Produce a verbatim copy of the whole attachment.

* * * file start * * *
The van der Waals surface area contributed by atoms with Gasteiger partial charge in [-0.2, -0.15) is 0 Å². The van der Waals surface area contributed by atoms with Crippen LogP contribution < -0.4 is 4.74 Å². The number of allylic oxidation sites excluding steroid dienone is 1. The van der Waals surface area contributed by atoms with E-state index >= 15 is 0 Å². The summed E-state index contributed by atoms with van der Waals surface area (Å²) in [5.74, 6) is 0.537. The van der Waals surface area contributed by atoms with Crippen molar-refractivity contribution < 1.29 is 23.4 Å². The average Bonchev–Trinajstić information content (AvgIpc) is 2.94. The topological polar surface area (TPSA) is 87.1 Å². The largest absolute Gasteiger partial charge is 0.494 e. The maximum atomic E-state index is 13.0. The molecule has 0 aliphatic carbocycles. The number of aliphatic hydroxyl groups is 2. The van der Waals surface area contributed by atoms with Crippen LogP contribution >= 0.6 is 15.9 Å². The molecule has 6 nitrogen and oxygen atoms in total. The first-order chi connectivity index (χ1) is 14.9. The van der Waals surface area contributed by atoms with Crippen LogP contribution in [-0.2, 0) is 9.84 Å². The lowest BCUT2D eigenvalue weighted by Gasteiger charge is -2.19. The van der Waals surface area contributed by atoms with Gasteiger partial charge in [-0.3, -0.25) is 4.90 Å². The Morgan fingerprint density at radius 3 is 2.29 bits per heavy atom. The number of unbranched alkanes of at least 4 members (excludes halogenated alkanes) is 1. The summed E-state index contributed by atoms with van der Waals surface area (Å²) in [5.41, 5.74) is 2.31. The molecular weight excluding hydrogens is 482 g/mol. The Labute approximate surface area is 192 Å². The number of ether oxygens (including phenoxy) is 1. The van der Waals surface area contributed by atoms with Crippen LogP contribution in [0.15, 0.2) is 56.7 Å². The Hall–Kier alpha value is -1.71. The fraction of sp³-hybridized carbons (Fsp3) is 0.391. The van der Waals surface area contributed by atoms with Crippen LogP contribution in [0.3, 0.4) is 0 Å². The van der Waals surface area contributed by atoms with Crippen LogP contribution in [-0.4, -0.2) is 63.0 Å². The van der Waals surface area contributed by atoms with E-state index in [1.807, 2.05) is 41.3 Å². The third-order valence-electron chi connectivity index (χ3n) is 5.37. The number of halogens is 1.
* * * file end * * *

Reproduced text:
The van der Waals surface area contributed by atoms with Gasteiger partial charge in [-0.2, -0.15) is 0 Å². The van der Waals surface area contributed by atoms with Crippen LogP contribution < -0.4 is 4.74 Å². The number of allylic oxidation sites excluding steroid dienone is 1. The van der Waals surface area contributed by atoms with E-state index >= 15 is 0 Å². The summed E-state index contributed by atoms with van der Waals surface area (Å²) in [5.74, 6) is 0.537. The van der Waals surface area contributed by atoms with Crippen molar-refractivity contribution < 1.29 is 23.4 Å². The average Bonchev–Trinajstić information content (AvgIpc) is 2.94. The topological polar surface area (TPSA) is 87.1 Å². The largest absolute Gasteiger partial charge is 0.494 e. The maximum atomic E-state index is 13.0. The molecule has 0 aliphatic carbocycles. The number of aliphatic hydroxyl groups is 2. The van der Waals surface area contributed by atoms with Crippen LogP contribution >= 0.6 is 15.9 Å². The molecule has 6 nitrogen and oxygen atoms in total. The first-order chi connectivity index (χ1) is 14.9. The van der Waals surface area contributed by atoms with Crippen LogP contribution in [-0.2, 0) is 9.84 Å². The lowest BCUT2D eigenvalue weighted by Gasteiger charge is -2.19. The van der Waals surface area contributed by atoms with Gasteiger partial charge in [-0.3, -0.25) is 4.90 Å². The Morgan fingerprint density at radius 3 is 2.29 bits per heavy atom. The number of unbranched alkanes of at least 4 members (excludes halogenated alkanes) is 1. The summed E-state index contributed by atoms with van der Waals surface area (Å²) in [5.41, 5.74) is 2.31. The molecular weight excluding hydrogens is 482 g/mol. The Labute approximate surface area is 192 Å². The number of ether oxygens (including phenoxy) is 1. The van der Waals surface area contributed by atoms with Crippen LogP contribution in [0.15, 0.2) is 56.7 Å². The Hall–Kier alpha value is -1.71. The fraction of sp³-hybridized carbons (Fsp3) is 0.391. The van der Waals surface area contributed by atoms with Crippen LogP contribution in [0.3, 0.4) is 0 Å². The van der Waals surface area contributed by atoms with Crippen LogP contribution in [-0.4, -0.2) is 63.0 Å². The van der Waals surface area contributed by atoms with E-state index in [1.807, 2.05) is 41.3 Å². The third-order valence-electron chi connectivity index (χ3n) is 5.37. The number of halogens is 1.